James gets PhD in Computer Engineering
Brad Henry, the 26th Governor of the state of Oklahoma, has stated that "Families are the compass that guides us. They are the inspiration to reach great heights, and our comfort when we occasionally falter".
Dr. Shakir James, 31, would totally agree with Governor Henry; the Dominican graduate told The SUN that family support was most important on his journey in obtaining his doctorate in Computer Engineering at the Washington University in St Louis, Missouri in December 2012.
"(When I was younger) I did not see the benefits of education, but my mother was the one who always pushed and said I had to go to school. I never really thought I would have gone that far, because I always felt that I could just stay in Dominica and start my company… and do well," he said. "It is a good thing that I followed her advice".
Computer Engineering is not simply putting different parts of a computer together. It involves the use of hardware and software to build systems that achieve a specific goal, Dr. James told The SUN. His area of specialism is computer networking. Using programmable computer hardware, he designs and builds systems that transfer data quickly and efficiently.
"Most of the companies of today – Facebook, Twitter and Amazon- have warehouses of tens of thousands of computers and in those warehouses they transmit data from different computers quickly. So my thesis, my research was on how you speed up that transfer of information in those data centers," he said. "So I built a system that could make it work fast. To do that, I used some ideas that existed on the Internet and I built a system that could do that for these large companies.
"The state of the art at the time would take an hour to distribute say a large file within those data centres, and I developed a system that could take it down to two minutes. That was one of my projects."
Dr. James's doctoral dissertation which he successfully defended on 6 November 2012 was titled: Network Efficiency in Peer-to-peer Data Distribution.
James attended the Convent Prep and the Dominica Grammar School (DGS). One of the programmes that the DGS offered when he attended that secondary school was information technology. "My Dad bought us a computer when we were very young and that course at the DGS really got me more technically involved in computers. And since then, I have been focused on computing," he said.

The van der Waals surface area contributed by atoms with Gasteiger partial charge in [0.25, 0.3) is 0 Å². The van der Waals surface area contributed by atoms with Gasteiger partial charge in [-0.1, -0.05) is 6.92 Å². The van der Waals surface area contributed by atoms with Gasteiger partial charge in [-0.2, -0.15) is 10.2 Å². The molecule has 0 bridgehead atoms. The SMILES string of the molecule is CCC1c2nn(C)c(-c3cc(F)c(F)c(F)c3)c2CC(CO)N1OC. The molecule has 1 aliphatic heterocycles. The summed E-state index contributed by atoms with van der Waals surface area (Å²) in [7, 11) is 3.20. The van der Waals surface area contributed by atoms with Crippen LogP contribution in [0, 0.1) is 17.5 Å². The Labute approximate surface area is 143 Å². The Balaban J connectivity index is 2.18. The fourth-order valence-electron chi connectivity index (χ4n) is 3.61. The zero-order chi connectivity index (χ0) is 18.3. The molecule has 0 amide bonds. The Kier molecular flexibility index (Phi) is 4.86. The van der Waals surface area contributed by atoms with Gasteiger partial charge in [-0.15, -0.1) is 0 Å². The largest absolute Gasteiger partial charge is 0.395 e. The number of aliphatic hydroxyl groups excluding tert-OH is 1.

After leaving the DGS in 1998 and the Dominica State College, he taught at the DGS and worked with a web design company. Then he took up an offer at Midwestern State University in Texas for three years majoring in Computer Science and Mathematics, where he graduated with the President's medal for the highest GPA in the school of Science and Mathematics. Afterwards he moved to Dallas where he worked for a year with a web programming firm, building web applications for companies like AT&T. Then he moved to St. Louis, for 6 1/2 years, where he pursued the Masters and PhD degrees.
Assessing his accomplishments, Dr. James used the analogy of the marathon versus the 100-metre dash. He said many people do not make it through that rigorous programme for the 10-year period of studies mainly because it is a major sacrifice in your life; it is not about just being smart, but it is about being disciplined enough to stick with it.
"At this point, although I am officially done with school there is no way I am done with learning," he said. "Education at that level makes you realize that there are lots of things you will never know and never understand; and so it gives you more of an appreciation for the breadth of human knowledge. I think it is a humbling experience, honestly, for you see how little you really know in such a large body of knowledge".
Asked about her son's childhood, Mrs. Denise James, a teacher at the DGS for many years said that from an early age Shakir was extremely focused.
"I never had a problem with him in anything; if you took him to swimming classes he would give his best; you put him in karate, he would give his best also; give him a summer job, he would give his best. He has always just given his best in every area," she said.
"He was also very independent; he didn't want help. So he was always determined to do whatever he wanted. When he was preparing for the Common Entrance Exams, he told me, 'please don't do any work with me. I will do it myself', and he got a scholarship. It was the same at the Grammar School. All I did was to pray that God would always guide and direct him.
"His achievement of attaining his doctorate was not a surprise. He did not surprise me because he was always focused. Shakir's teacher would give him five Maths problems for homework and he would work at 15. And I would have to say to him, 'that's enough, go to bed. "I never wasted time or effort or money on him; I knew whatever I put to him I would get his best, and he has not disappointed us. He has done well and I am proud of him".